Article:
Bojan is three months unemployed, and his wife earns just 120 euros a month—not nearly enough to feed a family of four. He blames Serbia’s increasingly authoritarianpresident, Aleksandar Vucic, for his troubles. He also blames the European Union, which he says is Vucic’s ultimate master. He describes Brussels as a vaguely imperialist entity that demands too much of Serbia while delivering little. “And China?” I ask. “China is good. China is here to help,” he says.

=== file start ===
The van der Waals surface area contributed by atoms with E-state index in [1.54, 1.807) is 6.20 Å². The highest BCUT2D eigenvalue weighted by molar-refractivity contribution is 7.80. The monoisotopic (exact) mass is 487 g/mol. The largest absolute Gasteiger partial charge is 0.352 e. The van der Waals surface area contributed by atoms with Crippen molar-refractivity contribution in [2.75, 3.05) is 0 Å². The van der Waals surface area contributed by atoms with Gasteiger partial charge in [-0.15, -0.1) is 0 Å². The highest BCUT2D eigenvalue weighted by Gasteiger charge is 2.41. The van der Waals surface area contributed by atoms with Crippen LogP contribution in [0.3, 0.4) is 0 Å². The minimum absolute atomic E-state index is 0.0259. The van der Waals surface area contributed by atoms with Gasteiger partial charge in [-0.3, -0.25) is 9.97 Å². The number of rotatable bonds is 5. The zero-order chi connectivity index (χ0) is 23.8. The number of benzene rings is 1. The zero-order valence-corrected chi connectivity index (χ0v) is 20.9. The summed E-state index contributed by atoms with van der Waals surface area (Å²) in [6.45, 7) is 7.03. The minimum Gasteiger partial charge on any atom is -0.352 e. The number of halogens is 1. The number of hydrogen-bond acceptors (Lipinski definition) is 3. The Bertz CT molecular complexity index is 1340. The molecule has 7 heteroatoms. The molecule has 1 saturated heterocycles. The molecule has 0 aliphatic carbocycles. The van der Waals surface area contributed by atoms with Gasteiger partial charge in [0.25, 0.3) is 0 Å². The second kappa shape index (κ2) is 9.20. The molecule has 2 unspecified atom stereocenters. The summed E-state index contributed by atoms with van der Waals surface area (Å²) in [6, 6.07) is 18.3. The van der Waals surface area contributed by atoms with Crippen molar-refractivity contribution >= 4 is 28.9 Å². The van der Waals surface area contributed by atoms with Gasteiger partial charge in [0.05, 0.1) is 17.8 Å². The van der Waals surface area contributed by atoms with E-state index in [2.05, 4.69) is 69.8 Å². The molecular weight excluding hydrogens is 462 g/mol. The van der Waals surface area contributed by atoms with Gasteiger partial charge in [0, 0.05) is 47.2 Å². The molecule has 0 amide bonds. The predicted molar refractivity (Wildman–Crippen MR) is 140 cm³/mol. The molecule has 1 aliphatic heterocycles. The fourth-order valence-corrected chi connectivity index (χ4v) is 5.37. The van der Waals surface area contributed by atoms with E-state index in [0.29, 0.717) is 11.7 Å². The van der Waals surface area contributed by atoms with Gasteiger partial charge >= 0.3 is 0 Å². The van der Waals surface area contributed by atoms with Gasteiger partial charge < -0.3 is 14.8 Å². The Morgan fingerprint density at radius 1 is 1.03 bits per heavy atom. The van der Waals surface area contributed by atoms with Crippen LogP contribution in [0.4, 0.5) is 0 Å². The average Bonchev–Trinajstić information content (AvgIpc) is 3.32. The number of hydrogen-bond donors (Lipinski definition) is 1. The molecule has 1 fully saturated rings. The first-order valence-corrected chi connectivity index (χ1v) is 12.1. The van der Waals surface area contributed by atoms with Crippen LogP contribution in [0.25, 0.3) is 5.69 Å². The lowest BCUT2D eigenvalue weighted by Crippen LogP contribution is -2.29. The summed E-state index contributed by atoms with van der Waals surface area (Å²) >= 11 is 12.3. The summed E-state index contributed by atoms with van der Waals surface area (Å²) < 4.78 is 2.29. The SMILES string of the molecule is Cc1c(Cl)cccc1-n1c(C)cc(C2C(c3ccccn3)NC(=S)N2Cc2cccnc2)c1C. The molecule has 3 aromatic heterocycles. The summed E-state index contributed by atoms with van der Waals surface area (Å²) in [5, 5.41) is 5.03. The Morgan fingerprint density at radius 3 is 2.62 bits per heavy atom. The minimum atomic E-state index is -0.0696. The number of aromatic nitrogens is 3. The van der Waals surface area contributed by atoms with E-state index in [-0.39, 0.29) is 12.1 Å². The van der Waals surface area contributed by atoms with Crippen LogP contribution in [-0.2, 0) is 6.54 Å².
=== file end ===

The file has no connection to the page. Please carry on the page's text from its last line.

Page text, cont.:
That story is surprisingly common among Serbians, who largely view China as a reliable business partner and the country’s billion-dollar Belt and Road Initiative (BRI) as a wonderful economic opportunity. English-language coverage of Belt and Road largely targets the flaws of the initiative—principally that it lacks transparency, promotes poor standards, and deals in “debt trap diplomacy.”